Submitting Resumes in the 21st Century

It’s no revelation that getting a job in 2009 is a little different than the process used back in 1959.  Nevermind the fact that typewriters have long since been replaced by computers; the best methods and tricks for just submitting a resume have changed significantly.

A New World
Where in the past candidates may have employed their best efforts to ensure their resume stood out among the other sheets of paper on the right person’s desk, these days it’s much less about the paper, and much more about the right content.

In fact, it’s entirely likely that your resume won’t be printed or even viewed by human eyes until it passes a battery of initial tests and sorting first.

For example, it’s not uncommon for hiring managers to depend on automated software to preview large numbers of resumes, scanning each one for certain text that stands out.  Computer programs may be looking to set aside resumes that feature predetermined “useful” keywords (the name of the position in question, for instance), or they may be looking to rule out any resumes that include text that raises red flags (abrasive language, etc.).

Consequently, sharp job candidates will recognize what’s worth keeping on their resume—and what isn’t—before clicking “submit” online.  But how?

Knowing What to Look For
Despite what might be your first instinct, the best place to start isn’t your resume itself.  Instead, begin with a close look at the job descriptions for which you’re applying.  Smart job-seekers for years have been astute when it comes to the language used in job descriptions.  By including snippets from, and references to, the role’s description in resumes and interviews, candidates get a leg-up on their competition.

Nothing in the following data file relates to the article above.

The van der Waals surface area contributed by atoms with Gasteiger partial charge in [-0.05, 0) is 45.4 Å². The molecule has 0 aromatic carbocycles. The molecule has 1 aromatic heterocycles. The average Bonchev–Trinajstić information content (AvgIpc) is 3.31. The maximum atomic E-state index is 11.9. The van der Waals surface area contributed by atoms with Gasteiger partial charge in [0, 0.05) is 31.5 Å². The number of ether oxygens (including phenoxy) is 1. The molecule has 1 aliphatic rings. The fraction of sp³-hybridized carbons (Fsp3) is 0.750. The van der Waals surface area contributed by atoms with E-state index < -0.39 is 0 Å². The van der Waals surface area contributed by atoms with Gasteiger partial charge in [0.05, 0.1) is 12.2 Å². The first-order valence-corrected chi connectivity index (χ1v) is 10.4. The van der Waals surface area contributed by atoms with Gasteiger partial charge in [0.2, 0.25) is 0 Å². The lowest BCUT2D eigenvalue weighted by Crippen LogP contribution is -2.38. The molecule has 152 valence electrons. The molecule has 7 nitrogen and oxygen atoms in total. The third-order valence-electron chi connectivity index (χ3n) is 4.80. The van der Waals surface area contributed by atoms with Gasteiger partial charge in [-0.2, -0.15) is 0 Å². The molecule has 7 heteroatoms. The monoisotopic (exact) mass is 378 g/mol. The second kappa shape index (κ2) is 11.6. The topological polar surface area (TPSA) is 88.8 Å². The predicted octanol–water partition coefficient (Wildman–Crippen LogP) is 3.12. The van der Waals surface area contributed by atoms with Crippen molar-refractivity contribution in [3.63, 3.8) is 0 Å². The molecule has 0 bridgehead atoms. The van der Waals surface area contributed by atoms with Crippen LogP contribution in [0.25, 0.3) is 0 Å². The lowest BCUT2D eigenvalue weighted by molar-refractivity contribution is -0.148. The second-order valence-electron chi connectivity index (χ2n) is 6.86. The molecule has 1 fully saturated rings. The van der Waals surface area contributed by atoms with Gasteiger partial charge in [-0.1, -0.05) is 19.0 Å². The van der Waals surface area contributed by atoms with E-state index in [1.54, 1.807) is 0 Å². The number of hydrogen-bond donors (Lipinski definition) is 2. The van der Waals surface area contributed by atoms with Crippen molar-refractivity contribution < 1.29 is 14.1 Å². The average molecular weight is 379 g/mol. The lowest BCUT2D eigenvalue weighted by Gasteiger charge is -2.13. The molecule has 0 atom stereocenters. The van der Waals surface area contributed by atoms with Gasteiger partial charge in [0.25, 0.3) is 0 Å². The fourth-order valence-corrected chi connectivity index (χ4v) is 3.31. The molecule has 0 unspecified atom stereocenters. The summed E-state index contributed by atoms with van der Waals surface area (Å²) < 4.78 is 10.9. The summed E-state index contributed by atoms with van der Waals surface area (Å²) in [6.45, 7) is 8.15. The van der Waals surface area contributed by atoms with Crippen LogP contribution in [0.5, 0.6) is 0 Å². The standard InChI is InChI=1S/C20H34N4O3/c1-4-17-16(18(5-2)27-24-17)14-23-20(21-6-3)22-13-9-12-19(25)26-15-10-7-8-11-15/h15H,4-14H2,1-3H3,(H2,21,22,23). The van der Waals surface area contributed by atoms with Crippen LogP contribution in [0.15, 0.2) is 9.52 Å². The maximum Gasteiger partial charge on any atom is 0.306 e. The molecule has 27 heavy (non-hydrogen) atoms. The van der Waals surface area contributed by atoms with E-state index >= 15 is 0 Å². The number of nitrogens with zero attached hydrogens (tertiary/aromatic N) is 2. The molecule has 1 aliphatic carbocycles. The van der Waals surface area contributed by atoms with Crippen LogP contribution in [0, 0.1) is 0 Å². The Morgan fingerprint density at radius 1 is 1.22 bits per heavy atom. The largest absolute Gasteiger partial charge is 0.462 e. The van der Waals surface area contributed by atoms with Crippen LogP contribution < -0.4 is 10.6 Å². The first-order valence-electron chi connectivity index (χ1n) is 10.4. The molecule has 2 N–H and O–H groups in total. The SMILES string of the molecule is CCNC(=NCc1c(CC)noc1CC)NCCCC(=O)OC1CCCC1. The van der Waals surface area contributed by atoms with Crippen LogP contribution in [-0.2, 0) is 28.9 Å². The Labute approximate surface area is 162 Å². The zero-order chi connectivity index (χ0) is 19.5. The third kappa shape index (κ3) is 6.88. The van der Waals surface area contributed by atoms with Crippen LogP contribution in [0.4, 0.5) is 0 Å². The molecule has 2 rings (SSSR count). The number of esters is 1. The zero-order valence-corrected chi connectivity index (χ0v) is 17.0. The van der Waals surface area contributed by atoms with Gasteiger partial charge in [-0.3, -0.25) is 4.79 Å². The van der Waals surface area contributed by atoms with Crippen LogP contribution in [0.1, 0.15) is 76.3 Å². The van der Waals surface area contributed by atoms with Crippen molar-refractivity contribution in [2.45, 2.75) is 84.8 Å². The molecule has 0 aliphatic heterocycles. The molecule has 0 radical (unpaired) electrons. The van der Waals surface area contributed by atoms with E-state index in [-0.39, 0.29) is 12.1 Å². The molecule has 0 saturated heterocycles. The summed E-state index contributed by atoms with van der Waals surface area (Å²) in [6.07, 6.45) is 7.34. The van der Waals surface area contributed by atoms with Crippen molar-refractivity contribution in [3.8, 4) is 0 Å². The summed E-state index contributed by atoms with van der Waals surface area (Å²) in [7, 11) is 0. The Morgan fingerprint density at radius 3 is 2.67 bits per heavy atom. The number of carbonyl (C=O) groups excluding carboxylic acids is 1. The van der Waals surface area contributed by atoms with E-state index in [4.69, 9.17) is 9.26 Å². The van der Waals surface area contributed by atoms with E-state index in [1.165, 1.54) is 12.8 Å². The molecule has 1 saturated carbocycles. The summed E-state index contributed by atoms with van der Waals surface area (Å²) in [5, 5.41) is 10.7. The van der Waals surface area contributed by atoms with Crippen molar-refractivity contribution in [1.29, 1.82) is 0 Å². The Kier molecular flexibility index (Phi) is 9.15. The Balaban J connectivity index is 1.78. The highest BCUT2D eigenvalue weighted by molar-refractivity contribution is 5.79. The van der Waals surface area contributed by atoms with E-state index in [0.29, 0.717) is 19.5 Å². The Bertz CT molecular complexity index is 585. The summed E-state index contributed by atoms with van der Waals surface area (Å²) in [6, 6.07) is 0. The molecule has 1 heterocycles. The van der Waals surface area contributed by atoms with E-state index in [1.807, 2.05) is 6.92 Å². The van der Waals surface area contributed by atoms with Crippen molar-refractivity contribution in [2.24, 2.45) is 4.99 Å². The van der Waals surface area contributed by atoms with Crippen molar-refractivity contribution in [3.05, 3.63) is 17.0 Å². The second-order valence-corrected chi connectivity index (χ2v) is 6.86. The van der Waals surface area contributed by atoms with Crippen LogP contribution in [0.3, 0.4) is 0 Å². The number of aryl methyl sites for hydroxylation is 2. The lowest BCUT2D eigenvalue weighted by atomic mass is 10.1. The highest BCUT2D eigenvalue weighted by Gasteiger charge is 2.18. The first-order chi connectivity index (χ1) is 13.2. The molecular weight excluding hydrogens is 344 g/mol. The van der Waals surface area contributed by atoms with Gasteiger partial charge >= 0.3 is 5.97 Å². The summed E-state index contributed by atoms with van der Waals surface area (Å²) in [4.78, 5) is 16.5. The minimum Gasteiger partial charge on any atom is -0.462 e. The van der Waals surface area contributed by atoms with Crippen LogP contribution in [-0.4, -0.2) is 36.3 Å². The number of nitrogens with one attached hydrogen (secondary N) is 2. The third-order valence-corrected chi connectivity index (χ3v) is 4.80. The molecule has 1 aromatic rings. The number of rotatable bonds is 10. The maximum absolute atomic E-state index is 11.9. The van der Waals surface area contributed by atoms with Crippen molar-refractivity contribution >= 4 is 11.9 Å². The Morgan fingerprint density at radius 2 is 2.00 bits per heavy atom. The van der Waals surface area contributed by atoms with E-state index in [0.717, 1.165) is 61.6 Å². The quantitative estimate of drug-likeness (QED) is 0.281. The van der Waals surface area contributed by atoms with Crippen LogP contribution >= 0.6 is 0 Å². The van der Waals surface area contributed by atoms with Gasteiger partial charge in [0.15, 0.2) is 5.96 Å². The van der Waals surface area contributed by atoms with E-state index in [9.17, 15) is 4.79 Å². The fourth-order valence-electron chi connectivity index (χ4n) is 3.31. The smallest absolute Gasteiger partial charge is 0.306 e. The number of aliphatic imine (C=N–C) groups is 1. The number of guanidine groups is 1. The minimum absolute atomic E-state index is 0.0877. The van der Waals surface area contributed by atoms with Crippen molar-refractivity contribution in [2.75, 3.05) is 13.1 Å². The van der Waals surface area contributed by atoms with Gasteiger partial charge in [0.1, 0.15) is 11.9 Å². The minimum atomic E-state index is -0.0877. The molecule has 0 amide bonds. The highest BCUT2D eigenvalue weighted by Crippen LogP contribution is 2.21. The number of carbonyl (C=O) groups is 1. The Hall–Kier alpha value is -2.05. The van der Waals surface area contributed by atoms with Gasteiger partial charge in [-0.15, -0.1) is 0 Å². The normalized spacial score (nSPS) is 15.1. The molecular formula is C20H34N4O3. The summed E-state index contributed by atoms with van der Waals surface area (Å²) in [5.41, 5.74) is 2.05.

Similarly, it will give you an advantage in the sorting process if you can include certain keywords from the job description in your resume before submitting it.  Not only will it catch the eye of your prospective employer, but more importantly, it may help your resume advance through the earliest stages of automated sorting and sifting.

For that matter, it wouldn’t hurt to include some of those keywords and jargon in your cover letter, if you’ll be submitting one.

Don’t Overdo It
The trick here, though, is to balance this strategy with a healthy dose of restraint and honesty.  Don’t include keywords for the sake of including them.  Make sure anything you add to your resume accurately represents your experience and skills.

Moreover, don’t “pack” your resume or cover letter with these keywords and phrases.  Employers and hiring professionals will see through your eagerness to catch their eye.  Doing this could end up backfiring and defeating the purpose of your attentive research.

Celarity is a Minneapolis staffing agency that works with marketing, communications, and creative professionals looking to explore new work opportunities, and get connected with organizations that are hiring.

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